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on pensivity

Reading Roger Ebert's review of Solaris, I had come across one of his somewhat philosophical passages that I always enjoy reading in his movie reviews. Recalling it just now, it gave me a start.

Kelvin gets back not his dead wife, but a being who incorporates all he knows about his dead wife, and nothing else, and starts over from there. She has no secrets because he did not know her secrets. If she is suicidal, it is because he thought she was. The deep irony here is that all of our relationships in the real world are exactly like that [...]. We do not know the actual other person. What we know is the sum of everything we think we know about them. Even empathy is perhaps of no use; we think it helps us understand how other people feel, but maybe it only tells us how we would feel, if we were them.

I'm going to go eat lunch alone. I have a little thinking to do before I can resume work.

Comments

( 6 comments — Comment )
signsoflife
Jan. 13th, 2004 11:55 am (UTC)
There is a Greg Egan story set in a future where people can have their brains "scanned" for download, and you (or the scan of you) can live a phenomenologically normal life integrated into a computer program.

That's not the story, though -- he has lots of stuff exploring the conseuquences of that.

The one I'm thinking of is about a kidnapping -- this guy gets a call from some kidnappers, they've got his wife. Except it's not his *wife* exactly -- it's a scan of his wife. Except she's never been scanned. *HE* has, though.

"what" has been kidnapped is the recreation of his *image* of his wife.
owendibbs
Jan. 13th, 2004 12:06 pm (UTC)
I had been trying to think about this very same concept for awhile, and finally I found it written down, well, you found it.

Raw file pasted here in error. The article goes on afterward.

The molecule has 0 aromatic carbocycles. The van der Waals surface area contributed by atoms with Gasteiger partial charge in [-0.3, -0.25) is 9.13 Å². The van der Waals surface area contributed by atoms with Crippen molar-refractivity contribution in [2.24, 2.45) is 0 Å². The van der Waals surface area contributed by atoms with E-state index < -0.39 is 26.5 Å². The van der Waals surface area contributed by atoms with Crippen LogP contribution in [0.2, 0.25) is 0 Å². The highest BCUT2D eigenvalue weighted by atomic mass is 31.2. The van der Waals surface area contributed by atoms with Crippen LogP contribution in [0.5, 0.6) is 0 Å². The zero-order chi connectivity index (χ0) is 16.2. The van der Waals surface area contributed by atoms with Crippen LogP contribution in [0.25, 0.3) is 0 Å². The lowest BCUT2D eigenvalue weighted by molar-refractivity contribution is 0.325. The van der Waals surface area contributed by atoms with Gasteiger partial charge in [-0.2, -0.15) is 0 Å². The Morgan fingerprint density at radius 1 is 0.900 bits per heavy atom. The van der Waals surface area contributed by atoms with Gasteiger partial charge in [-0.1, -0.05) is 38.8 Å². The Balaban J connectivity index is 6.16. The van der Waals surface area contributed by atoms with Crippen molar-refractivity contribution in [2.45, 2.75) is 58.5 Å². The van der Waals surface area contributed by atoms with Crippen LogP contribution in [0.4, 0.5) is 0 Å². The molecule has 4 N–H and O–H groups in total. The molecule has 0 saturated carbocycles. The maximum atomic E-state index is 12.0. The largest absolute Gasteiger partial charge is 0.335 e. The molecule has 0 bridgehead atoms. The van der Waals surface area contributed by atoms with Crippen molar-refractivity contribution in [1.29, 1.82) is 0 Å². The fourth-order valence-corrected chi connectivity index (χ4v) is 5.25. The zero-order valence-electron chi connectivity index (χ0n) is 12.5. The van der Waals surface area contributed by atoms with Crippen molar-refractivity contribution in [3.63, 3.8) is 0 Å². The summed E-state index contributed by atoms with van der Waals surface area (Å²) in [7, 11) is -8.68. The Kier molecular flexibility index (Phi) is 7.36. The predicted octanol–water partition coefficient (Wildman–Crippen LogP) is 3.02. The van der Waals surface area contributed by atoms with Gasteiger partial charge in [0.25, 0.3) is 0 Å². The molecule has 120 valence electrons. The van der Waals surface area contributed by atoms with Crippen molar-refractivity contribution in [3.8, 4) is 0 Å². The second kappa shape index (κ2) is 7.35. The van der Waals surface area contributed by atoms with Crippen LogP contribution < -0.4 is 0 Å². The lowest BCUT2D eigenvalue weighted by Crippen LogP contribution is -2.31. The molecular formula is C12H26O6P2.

beccasketch
Jan. 14th, 2004 05:38 am (UTC)
At least in real life, though, there's the potential to learn more about other people. If all they are is what you already knew about them...where do you go from there?
szasz
Feb. 16th, 2004 10:08 am (UTC)
Re:
I guess it depends on the true "free will" of the creation. Remember that they start out only incorporating what you know about them, but from the moment of creation, they continue from there, an independent person. It seems like it could be very interesting to see what happened from that point, and not at all predictable.

There's a sort of uncomfortable parallel here with other creation myths... God creates the world but grants his creations free will, and then is often disappointed with how things turn out.

I've always gotten the feeling that there's much more depth to the story of Solaris that I'm not accessing. And I thought I did particularly well, too. Perhaps I need to read the book. Becca did (my Becca, not you :)) but she often has difficulty discussing heavily emotional/philosophical subjects.
(Anonymous)
Jan. 14th, 2004 07:25 pm (UTC)
If You Haven't Read...
If you haven't read the novel by Lem yet, I'd really recommend it; I can honestly say it was the most terrifying story I'd ever read, for many of the reasons Ebert cites in the film version. While not a lot easier to follow, per se, the novel is far more enriching. You read all of these books that talk about love ... and then you read something like that ... especially if you're in a relationship with somebody who feels suicidal, you can identify with Kelvin ... and with the conundrum you face when you think you know what's going on.
vkulkarn
Jan. 15th, 2004 06:14 pm (UTC)
This reminds me of something I read in _To Sail Beyond the Sunset_ by Heinlein.

"We are strangers, all of us, family most of all."

I've always liked that line...
( 6 comments — Comment )

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